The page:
The Nebraska Public Service Commission (PSC) in cooperation with the Nebraska Broadband Office and the Office of the OCIO/NITC will hold a series of community listening sessions on broadband access and digital opportunities. Expanding rural connectivity to secure high-speed, high-quality internet access statewide is a policy priority for Nebraska Farm Bureau.

The listening sessions are designed to engage a diverse cross section of Nebraskans to inform the development of comprehensive plans to best address digital equity needs throughout the state and broadband deployment for unserved and underserved Nebraskans. Nebraska Farm Bureau is encouraging its members to attend a listening session and share your needs and concerns when it comes to broadband in Nebraska. To help you prepare for the listening session, Nebraska Farm Bureau has developed topics and questions to consider regarding connectivity in Nebraska. You can find those questions below. 

In April and May, community listening sessions will be held:
  • Niobrara, April 26, 12:00 p.m., Niobrara Village Fire Hall, 259 Spruce Avenue
  • Norfolk, April 26, 5:00 p.m., Norfolk Public Library, 308 W. Prospect Avenue
  • Valentine, May 1, 5:00 p.m., Mid-Plains Community College, 715 E. Highway 20
  • Ainsworth, May 2, 12:00 p.m., The Connection, 224 N. Main Street
  • Stuart, May 2, 5:00 p.m., Stuart Auditorium, 204 Parnell Street
  • O’Neill, May 3, 12:00 p.m., Evergreen Assisted Living 1600 N. Harrison Street
  • Columbus, May 3, 5:30 p.m., Central Community College, 4500 63rd Street
  • Sidney, May 8, 5:00 p.m., Cheyenne County Community Center, 627 Toledo Street
  • Scottsbluff, May 9, 12:00 p.m., Guadalupe Center, 1200 E. 9th Street
  • Chadron, May 9, 5:00 p.m., Chadron State College, Scottsbluff Room, 1000 Main St.
  • Alliance, May 10, 5:00 p.m., Alliance Knight Museum, 908 Yellowstone Avenue
  • Ord, May 11, 5:00 p.m., Ord Learning Center 1514 K Street

Detailed information on the Broadband Equity Access and Deployment or BEAD program and the Digital Equity Planning Initiative as well as the current state of broadband adoption and affordability will be provided. 

Locations, times, and dates of additional community listening sessions throughout the state are
being finalized. Additional details regarding future community sessions will be announced and
posted to the Community page of the Broadband Nebraska website.

Questions to consider regarding digital opportunities: 
  1. Would improved broadband/internet speeds be beneficial to local businesses, or businesses that might be located in your community? Specific stories would be helpful. 
  2. Do local internet speeds meet the expectation of advertised and promoted internet speeds?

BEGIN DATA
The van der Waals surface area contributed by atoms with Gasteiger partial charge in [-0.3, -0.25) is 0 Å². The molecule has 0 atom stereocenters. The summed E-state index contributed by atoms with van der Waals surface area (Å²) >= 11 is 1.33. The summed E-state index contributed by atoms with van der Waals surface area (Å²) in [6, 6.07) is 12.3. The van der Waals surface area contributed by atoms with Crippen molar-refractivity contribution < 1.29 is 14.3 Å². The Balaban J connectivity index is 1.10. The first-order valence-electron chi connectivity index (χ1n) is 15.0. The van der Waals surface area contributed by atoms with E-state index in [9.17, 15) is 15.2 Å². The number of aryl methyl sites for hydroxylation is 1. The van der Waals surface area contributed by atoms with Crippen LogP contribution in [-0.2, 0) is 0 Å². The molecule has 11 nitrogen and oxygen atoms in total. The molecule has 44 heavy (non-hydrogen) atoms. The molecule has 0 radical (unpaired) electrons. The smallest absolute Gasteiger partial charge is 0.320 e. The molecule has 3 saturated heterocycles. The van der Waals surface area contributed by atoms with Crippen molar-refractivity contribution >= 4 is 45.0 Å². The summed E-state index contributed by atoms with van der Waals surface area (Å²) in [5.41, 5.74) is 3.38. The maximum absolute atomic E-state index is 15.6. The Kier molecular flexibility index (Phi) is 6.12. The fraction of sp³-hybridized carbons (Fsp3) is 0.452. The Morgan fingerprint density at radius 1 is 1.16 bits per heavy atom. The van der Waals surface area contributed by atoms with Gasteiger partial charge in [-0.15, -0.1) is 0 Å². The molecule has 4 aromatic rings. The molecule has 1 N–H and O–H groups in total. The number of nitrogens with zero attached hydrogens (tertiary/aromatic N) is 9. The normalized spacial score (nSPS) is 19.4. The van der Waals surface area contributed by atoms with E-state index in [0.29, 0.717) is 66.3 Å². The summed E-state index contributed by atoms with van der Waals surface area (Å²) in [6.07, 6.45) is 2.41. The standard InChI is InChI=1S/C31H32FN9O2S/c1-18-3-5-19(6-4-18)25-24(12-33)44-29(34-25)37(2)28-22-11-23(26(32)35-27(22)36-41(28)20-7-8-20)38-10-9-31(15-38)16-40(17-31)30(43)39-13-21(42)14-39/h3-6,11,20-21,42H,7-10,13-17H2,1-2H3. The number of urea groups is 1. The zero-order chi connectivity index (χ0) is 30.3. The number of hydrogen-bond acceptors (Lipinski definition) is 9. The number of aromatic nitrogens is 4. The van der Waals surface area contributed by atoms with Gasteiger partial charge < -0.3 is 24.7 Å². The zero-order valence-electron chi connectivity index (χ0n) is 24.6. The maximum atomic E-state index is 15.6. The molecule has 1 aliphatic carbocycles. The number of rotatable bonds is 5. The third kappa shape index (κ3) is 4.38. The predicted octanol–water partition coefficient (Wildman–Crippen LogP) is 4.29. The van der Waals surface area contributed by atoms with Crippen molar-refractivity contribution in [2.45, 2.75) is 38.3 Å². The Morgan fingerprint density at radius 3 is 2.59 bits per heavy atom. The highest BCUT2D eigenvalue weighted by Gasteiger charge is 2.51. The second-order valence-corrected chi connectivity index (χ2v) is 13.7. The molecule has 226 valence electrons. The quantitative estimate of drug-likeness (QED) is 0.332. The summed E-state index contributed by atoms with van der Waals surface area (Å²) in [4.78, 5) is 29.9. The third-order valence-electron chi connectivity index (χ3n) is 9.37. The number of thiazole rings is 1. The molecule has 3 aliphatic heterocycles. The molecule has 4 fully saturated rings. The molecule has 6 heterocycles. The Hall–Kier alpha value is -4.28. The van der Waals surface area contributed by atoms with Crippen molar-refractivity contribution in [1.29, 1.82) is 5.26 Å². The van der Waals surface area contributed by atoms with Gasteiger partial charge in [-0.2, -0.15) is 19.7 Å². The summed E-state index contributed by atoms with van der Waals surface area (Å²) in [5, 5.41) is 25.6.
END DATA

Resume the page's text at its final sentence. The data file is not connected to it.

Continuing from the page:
3. Are there locations in your community where the internet is exceedingly difficult to obtain or too costly to obtain? 
  4. Are local internet speeds adequate to support distance learning, telehealth, working at home, and other applications? For agricultural locations, are local internet speeds adequate to support precision agriculture? 
  5. Why is high-speed internet access/broadband important to your community? 
  6. While approximately 10% of Nebraska households do not have any internet connectivity at home, approximately 22% additional Nebraska households have only home or mobile connectivity. How does having only home or only mobile connectivity limit a household’s ability to access municipal services and participate in our increasingly digital society and economy?  
  1. While approximately 7% of Nebraska households lack a digital device, nearly 14% of Nebraska households only have a mobile or larger screen device, such as a laptop, desktop, or tablet computer. How does only having a mobile or larger screen device limit a household’s ability to access municipal services and participate in our increasingly digital society and economy?
  2. Does your local library have an adequate broadband connection and up to date computers for residents to use? Does the local library help those who may lack technical skills?
  3. The affordability of a high-speed internet connection is a significant barrier for many households. The Affordable Connectivity Program provides a discount of $30 per month for internet connectivity for eligible households. Eligible households can also receive a one-time discount of $100 to purchase a laptop, desktop computer, or tablet from participating providers. A household is eligible for the Affordable Connectivity Program if the household income is at or below 200% of the Federal Poverty Guidelines, or if a member of the household meets at the criteria for a number of assistance programs. 
  4. Has your municipality and/or local organizations engaged in efforts to increase awareness of the Affordable Connectivity Program? How could the program be better publicized?